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Volume 20 - Autumn 2005


 
 

The Decline and Fall, part 2 - The Public Library

by Nigel Jury
 

Is the public library a repository for books, street-corner university, video store, internet based information centre, or a warm and quiet place for the lonely dispossessed to doze the day away? In a time of financial pressure to justify every facility, librarians can no longer buy every new book published or requested. Some libraries have decided to stock only those books reaching a certain level of usage, consigning all else to the bin, so don't expect to find the entire works of Dickens available, or any authors not in fashion. Some libraries compete with Blockbuster, videos/DVDs pushing dull old books off the shelves, charging rental for the video loan. Many charge for use of internet-connected computers, so penalising the people most in need of the access as they lack any home facility.

Most libraries badly need redecoration and repair, the cost in total estimated as £650 million - ten years ago. In March 2005, an all-party select committee of MPs reported that the state of the public library service 'is a scandal that must be rectified', but all eyes were on the election, so little notice was taken by the public. Fear not! The Labour party promised 'to reinvigorate libraries' if re-elected. Moreover, they 'will develop a strategy for the modernisation of libraries, which builds upon the best, strengthens library leadership, sharpens customer focus, and harnesses local popular support" What drivel is this?

323 million visits tell me that readers, or if you insist, customers support their local library. Because they can read they are able to decide what they want, and if asked would probably reply 'please adopt a fulsome book buying policy, a library not supermarket based stocking policy, fix the roof and paint the place'. In other words dump the spin consultant's sales gabble and spend the money needed.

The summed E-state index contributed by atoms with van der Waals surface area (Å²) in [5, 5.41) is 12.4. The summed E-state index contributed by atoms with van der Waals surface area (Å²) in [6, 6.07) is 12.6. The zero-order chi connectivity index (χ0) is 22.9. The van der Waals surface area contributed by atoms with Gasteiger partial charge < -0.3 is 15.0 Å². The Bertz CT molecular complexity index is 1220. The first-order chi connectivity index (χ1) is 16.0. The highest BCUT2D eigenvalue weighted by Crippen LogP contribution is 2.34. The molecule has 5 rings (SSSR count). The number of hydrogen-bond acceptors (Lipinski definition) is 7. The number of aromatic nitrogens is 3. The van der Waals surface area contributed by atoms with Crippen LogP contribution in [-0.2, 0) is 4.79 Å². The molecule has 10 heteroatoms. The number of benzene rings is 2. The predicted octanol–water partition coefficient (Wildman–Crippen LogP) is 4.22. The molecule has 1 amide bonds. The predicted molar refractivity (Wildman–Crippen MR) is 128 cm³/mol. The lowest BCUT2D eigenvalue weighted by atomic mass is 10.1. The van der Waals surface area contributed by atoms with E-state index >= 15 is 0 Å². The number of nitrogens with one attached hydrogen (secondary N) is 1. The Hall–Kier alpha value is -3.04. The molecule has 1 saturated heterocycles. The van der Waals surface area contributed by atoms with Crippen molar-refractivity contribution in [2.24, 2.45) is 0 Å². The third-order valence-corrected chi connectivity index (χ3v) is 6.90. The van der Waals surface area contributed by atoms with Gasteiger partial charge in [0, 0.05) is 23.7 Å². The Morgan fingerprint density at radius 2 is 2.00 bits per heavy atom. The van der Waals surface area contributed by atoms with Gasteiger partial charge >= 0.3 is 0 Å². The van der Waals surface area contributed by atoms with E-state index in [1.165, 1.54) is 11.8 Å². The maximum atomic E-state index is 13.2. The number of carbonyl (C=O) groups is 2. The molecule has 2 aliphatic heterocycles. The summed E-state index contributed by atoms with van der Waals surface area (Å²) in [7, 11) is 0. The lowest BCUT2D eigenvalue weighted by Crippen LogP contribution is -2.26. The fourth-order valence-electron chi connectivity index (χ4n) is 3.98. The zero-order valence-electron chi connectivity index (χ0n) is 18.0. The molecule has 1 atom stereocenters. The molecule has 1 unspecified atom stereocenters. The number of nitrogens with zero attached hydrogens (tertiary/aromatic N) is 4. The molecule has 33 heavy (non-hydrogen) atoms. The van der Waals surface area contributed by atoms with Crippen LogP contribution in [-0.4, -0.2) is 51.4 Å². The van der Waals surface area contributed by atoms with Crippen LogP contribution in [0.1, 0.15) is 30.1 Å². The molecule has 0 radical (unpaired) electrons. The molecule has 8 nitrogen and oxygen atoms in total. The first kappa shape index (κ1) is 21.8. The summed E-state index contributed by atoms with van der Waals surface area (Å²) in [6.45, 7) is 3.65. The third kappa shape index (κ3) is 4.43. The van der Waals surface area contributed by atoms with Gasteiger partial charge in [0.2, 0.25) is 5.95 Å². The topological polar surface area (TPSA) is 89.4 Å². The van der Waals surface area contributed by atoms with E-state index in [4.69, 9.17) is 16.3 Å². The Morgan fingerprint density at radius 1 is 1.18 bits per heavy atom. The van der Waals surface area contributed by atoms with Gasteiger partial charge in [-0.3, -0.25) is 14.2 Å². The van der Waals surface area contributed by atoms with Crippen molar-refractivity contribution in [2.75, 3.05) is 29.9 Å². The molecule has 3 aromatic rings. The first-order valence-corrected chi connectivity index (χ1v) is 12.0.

But the real problem is not lack of funds, it is lack of vision. Librarians should be proud of an extensive book collection, not junking the little-used book as though it was out of date cheese. New digital machines for getting to the information you want, be it personal computer, iPod, mobile phone or Sony's new electronic book Librie, are simply extra means of satisfying the apparently insatiable need for information. While books and journals, magazines, reference books and directories are still printed, and while out of print editions are still archived, the public library is the ideal repository of all this information. Professor Mark Hepworth, Director of think-tank Local Futures Group, points out that despite recent depredation, "we still have a world-class library system, yet it is largely ignored in the government's vision and strategy to significantly improve our country's performance as a knowledge-based economy". To succeed we need every method and facility for education available to all. While the select committee was right to condemn the serious lack of maintenance in our library buildings over the years, it failed to stress the crucial reason why their fitness for purpose must not be jeopardised: their report lacked vision.

Such intellectual failure invests the library services of Oxford University who plan to destroy the country's second biggest library, world famous Bodleian. After serving more than 40 departments for 400 years, most of their 6 million books will be moved to remote, robot-operated repositories outside the city. A triumph of administrative efficiency no doubt, ruinous to scholarship: another failure of vision.

Brighton boasts a supremely elegant new library, an £8million 'civic temple' receiving great praise from commentators, yet their enthusiasm is focussed on the building's architectural splendour, far fewer words extol its purpose. Do they lack vision too? There is much work to do.

In Queen Victoria's time, business tycoons endowed libraries in their home towns, proud of their success, often recalling countless hours spent by candlelight poring over books "to improve themselves". A few generous businessmen continue the honourable practice today. We need many more.

 

Skin Deep - Volume 20 - Autumn 2005

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